|| Chapter 20: Carboxylic
Acid Derivatives. Nucleophilic Acyl Substitution
Reactions of Nitriles
Reaction type: Nucleophilic
- Nitriles typically undergo nucleophilic
addition to give products that often undergo a further reaction.
- The chemistry of the nitrile
functional group, C≡N,
is very similar to that of the carbonyl, C=O of aldehydes and ketones.
Compare the two schemes:
- However, it is convenient to
describe nitriles as carboxylic acid derivatives because:
- the oxidation state of the
C is the same as that of the carboxylic acid derivatives.
- hydrolysis produces the carboxylic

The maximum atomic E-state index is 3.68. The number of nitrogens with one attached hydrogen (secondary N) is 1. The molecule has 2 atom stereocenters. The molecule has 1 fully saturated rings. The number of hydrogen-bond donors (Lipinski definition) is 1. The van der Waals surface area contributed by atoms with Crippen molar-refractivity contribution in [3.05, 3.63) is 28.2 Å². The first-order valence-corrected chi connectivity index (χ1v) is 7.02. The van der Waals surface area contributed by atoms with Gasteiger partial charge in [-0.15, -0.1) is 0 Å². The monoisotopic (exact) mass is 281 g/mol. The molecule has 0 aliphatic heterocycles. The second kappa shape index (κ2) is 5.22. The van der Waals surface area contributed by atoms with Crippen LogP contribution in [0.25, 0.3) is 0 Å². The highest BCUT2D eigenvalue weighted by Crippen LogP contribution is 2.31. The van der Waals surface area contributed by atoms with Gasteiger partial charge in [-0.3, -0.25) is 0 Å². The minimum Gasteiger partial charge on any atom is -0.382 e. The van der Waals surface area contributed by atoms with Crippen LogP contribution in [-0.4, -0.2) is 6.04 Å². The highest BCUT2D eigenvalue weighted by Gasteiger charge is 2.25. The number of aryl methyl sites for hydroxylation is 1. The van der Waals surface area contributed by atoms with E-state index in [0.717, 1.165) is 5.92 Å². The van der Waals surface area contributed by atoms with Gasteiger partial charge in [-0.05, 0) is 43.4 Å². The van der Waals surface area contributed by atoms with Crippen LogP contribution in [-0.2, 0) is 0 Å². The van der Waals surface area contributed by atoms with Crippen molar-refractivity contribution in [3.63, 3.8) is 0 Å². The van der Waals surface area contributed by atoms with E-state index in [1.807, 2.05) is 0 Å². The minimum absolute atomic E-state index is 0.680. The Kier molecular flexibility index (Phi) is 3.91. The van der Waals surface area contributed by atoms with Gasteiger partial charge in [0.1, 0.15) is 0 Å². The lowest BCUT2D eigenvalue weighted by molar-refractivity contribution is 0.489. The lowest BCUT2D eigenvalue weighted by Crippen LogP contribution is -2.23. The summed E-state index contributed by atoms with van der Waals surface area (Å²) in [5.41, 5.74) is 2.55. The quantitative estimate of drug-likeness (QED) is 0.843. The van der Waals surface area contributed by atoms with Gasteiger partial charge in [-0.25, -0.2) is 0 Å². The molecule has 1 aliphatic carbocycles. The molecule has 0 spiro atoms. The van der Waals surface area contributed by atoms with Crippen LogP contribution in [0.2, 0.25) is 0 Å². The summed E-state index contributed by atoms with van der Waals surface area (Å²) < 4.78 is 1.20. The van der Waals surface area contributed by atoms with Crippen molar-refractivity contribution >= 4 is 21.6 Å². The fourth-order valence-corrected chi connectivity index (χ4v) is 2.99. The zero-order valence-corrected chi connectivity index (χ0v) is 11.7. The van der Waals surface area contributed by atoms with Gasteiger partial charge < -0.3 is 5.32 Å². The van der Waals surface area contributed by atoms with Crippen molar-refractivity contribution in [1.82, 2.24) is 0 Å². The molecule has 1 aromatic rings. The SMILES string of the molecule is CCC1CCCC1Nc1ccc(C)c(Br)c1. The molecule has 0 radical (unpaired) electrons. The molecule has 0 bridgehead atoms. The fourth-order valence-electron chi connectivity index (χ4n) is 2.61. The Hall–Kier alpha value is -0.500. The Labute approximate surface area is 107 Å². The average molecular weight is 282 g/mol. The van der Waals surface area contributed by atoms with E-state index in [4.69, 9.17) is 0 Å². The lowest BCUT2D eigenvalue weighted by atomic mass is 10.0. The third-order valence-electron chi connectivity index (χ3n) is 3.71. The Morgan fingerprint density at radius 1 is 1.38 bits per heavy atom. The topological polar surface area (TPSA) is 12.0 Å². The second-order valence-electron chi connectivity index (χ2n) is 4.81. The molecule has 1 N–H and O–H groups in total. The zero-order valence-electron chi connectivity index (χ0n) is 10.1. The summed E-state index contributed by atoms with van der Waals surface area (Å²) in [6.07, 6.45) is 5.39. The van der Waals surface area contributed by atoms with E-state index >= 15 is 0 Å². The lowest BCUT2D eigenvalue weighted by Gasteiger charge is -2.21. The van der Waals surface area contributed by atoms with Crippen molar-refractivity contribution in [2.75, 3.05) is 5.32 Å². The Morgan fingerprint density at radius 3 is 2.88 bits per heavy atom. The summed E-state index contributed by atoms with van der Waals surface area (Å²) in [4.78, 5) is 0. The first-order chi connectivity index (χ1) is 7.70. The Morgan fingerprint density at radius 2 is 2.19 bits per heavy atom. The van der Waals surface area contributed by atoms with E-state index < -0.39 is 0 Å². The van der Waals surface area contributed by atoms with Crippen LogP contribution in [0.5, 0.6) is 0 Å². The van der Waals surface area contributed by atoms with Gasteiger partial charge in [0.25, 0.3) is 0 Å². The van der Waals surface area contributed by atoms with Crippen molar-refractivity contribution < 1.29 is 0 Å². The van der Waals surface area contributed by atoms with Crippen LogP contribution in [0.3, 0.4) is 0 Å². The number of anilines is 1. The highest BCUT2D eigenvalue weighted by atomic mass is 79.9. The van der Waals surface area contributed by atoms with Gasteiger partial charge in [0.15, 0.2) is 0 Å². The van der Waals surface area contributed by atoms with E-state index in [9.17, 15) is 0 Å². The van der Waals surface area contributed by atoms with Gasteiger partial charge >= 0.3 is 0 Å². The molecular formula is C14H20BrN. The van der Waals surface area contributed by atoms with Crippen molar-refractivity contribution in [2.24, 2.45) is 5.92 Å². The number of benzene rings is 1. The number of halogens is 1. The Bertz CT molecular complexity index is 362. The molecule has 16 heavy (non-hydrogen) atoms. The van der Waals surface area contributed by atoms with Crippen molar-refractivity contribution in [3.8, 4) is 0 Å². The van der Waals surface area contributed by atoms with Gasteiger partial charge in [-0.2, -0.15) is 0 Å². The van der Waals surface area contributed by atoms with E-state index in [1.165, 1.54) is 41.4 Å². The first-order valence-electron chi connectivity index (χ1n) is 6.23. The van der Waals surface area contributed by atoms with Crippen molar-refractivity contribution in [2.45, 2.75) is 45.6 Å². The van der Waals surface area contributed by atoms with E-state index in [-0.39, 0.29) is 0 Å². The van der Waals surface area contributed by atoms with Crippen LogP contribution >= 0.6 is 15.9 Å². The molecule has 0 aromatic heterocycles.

- Like the carbonyl containing
compounds, nitriles react with nucleophiles via two scenarios:
- Strong nucleophiles (anionic)
add directly to the C≡N to form an intermediate imine salt that
protonates (and often reacts further) on work-up with dilute acid.
Examples of such nucleophilic systems are : RMgX, RLi, RC≡CM,
- Weaker nucleophiles (neutral)
require that the C≡N be activated prior to attack of the Nu.
This can be done using a acid catalyst which protonates
on the Lewis basic N and makes the system more electrophilic.
Examples of such nucleophilic systems are : H2O, ROH
of a nitrile gives a structure that can be redrawn in another resonance
form that reveals the electrophilic character of the C since it is a
|© Dr. Ian Hunt, Department of Chemistry, University